However even a basic (generic) soft bond stone like the common green bricks (~200 grit/SiC) , will grind very differently than a DMT x-coarse in regards to burr formation. Just take the two stones and grind on something which tends to see heavy burrs and the DMT will generally generate a much later burr.

So with the DMT, you always end up doing burr minimization (raising the angle a lot and doing 1-2 very light pps) right?



Edited 1 time(s). Last edit at 09/03/2016 05:36AM by SVallieres.
Re: Sharpening an Ontario machete with DMT Diafolds
September 03, 2016 05:55AM
Quote
SVallieres
I will eventually get a full set of waterstones (from 120 to 8000, maybe 5 or 6 stones), from what you just said I should go with relatively fast wearing stones (friable) that produce a slurry rapidly, right?

Just remember that setting the apex on a stone where you've developed a slurry is more than trivial.
Re: Sharpening an Ontario machete with DMT Diafolds
September 03, 2016 11:28AM
SV, with the waterstones, they can be challenging to use in the lower grits as often with the coarse stones you are doing substantial works and by nature the waterstones tend to dish then which creates problems as you move to the next stone which is (probably) flat(ter).

In general, it's helpful to have a non friable stone for the really coarse work, and then a medium grit friable waterstone (Naniwa 400, King 1K for example) to followup with as the slurry helps to quickly reduce the coarse scratch pattern and also helps prevent a burr. After that you want something very nonfriable and hard to apply the apex over the edge formed in the slurry.

From there it depends on how fine a finish you want to put on the edge bevel before apexing if you need more waterstones, and also just how much time you want to put it on the medium grit stone. If I spend a lot of time on the King 1k and really work the slurry and let it dry out I can get a pretty fine finish on the edge bevel, at least with low carbide steels. But I still often go to the King 6K, mainly just because I have a dual stone and so it's already wet and ready to go and that way I don't have to work the slurry as long.

If I was being strictly practical, for my needs (and my almost strict use of only low carbide steels), I would have a Norton Crystolon, a King 1K, a King 6K (this mostly for touching up the edge of choppers after use if they didn't suffer damage) and then a Spyderco Fine, XF or a DMT XXF.

From what Cliff and Steel Drake have posted though the King 1K should do fine on HCV steels as well though.

_______________________________________________________________________________________________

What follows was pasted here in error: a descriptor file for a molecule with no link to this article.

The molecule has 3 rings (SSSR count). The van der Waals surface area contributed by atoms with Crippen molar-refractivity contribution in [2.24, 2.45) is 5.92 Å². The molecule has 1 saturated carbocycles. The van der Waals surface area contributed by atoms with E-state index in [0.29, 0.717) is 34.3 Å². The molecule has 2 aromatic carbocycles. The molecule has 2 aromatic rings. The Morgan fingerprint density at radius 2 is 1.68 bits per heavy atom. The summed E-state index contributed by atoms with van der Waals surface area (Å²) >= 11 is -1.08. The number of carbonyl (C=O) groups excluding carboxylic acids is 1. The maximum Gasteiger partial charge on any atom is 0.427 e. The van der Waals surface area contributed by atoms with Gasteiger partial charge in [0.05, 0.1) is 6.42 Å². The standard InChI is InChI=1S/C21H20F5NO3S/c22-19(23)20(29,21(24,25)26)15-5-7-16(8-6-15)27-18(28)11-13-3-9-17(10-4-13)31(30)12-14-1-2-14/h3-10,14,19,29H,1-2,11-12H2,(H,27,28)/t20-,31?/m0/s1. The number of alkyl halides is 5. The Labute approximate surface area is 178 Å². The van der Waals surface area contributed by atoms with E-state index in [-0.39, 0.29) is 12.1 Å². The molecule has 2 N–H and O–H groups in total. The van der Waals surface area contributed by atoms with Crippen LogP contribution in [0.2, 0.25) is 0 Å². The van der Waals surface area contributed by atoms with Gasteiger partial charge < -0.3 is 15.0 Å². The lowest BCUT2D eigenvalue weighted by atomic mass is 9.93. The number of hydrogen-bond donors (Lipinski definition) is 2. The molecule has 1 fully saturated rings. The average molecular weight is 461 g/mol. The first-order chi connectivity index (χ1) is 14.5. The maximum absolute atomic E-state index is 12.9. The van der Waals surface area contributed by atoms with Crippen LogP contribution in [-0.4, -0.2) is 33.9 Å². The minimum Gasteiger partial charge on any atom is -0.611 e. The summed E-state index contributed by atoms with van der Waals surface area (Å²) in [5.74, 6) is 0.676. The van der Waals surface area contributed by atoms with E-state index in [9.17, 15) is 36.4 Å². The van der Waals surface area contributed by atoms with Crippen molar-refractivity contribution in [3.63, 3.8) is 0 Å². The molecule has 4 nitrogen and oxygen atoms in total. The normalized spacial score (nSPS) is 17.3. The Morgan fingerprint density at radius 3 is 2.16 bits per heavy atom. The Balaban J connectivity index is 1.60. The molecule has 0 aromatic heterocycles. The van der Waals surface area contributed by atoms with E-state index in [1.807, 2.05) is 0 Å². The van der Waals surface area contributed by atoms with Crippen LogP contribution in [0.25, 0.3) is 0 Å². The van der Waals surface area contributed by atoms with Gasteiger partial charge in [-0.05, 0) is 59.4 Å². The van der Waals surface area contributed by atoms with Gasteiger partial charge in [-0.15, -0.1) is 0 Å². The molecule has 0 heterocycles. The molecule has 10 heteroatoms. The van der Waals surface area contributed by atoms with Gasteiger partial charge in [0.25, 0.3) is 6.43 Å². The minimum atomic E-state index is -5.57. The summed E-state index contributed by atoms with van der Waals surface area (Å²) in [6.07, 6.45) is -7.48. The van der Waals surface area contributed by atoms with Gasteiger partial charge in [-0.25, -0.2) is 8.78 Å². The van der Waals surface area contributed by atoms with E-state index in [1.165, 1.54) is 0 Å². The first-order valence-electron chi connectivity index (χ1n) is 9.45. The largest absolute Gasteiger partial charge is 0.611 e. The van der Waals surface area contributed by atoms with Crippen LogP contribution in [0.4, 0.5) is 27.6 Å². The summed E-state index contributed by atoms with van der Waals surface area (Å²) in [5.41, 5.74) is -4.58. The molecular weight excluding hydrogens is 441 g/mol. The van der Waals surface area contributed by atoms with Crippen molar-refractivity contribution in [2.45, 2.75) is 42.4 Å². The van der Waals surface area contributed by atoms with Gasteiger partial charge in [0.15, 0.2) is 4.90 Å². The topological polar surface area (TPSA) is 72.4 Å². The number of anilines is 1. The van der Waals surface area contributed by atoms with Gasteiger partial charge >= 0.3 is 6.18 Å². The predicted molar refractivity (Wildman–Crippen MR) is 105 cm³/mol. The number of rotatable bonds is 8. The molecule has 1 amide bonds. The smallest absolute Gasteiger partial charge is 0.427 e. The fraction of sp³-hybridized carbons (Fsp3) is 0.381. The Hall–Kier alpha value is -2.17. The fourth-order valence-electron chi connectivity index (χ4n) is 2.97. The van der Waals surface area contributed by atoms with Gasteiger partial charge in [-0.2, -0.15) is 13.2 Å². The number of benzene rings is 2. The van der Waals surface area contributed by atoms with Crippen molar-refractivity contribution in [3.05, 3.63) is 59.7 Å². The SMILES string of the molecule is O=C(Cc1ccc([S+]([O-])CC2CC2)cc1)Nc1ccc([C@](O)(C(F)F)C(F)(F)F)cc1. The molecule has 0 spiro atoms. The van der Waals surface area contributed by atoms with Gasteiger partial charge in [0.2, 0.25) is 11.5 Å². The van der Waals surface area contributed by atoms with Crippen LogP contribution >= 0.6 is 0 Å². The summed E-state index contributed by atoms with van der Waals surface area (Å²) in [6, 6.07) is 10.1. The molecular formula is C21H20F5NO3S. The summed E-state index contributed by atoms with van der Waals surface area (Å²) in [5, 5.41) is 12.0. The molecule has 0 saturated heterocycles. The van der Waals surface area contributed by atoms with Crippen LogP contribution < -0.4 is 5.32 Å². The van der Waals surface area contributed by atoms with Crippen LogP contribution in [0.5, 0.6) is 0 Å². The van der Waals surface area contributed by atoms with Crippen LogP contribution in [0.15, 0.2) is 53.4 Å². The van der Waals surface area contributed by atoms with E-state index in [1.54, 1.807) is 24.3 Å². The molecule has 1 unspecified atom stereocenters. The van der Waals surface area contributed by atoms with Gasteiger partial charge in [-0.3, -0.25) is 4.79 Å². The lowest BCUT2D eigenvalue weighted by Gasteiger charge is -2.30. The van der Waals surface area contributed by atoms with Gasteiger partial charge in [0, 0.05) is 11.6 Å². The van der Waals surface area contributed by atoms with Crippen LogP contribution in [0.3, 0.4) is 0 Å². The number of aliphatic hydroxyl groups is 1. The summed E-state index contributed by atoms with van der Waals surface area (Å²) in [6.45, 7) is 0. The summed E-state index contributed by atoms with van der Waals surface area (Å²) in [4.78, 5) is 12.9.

Always in search of a good choppa'
Re: Sharpening an Ontario machete with DMT Diafolds
September 03, 2016 07:32PM
Quote
SVallieres

... from what you just said I should go with relatively fast wearing stones (friable) that produce a slurry rapidly, right?

If you are using them for burr minimization yes, but I don't see why you would want every stone like that. If they are setting an apex you don't want it for example.

In particular I use a King 1000 or Naniwa Superstone 400 for preparing an edge for an apex bevel. I can easily go from them to the MXF DMT which is what I usually use for small to medium knives (kitchen usually) that I want a high polish on the edge.



Quote

So with the DMT, you always end up doing burr minimization (raising the angle a lot and doing 1-2 very light pps) right?

I only use DMT stones to set the apex, but if I was using them to set the edge bevel then yes, I would have to take steps to deal with a burr. Ideally I would plateau sharpen.

Quote
Luisknivacc


Just remember that setting the apex on a stone where you've developed a slurry is more than trivial.

There is really no reason to do that unless you like the challenge.
Re: Sharpening an Ontario machete with DMT Diafolds
September 04, 2016 03:40AM
So to summary, coarse stones should be slow wearing/non friable, medium should be softer/friable to finish shaping the edge bevel and grind off the burr with the slurry and high grit or the stone used to apex should be hard/non friable because the slurry preclude proper apexing, right?
Re: Sharpening an Ontario machete with DMT Diafolds
September 04, 2016 08:52AM
Re: Sharpening an Ontario machete with DMT Diafolds
September 04, 2016 11:41AM
SV,

Yes. I think logically it makes the most sense to my brain, and it has worked well for me in practice.

_______________________________________________________________________________________________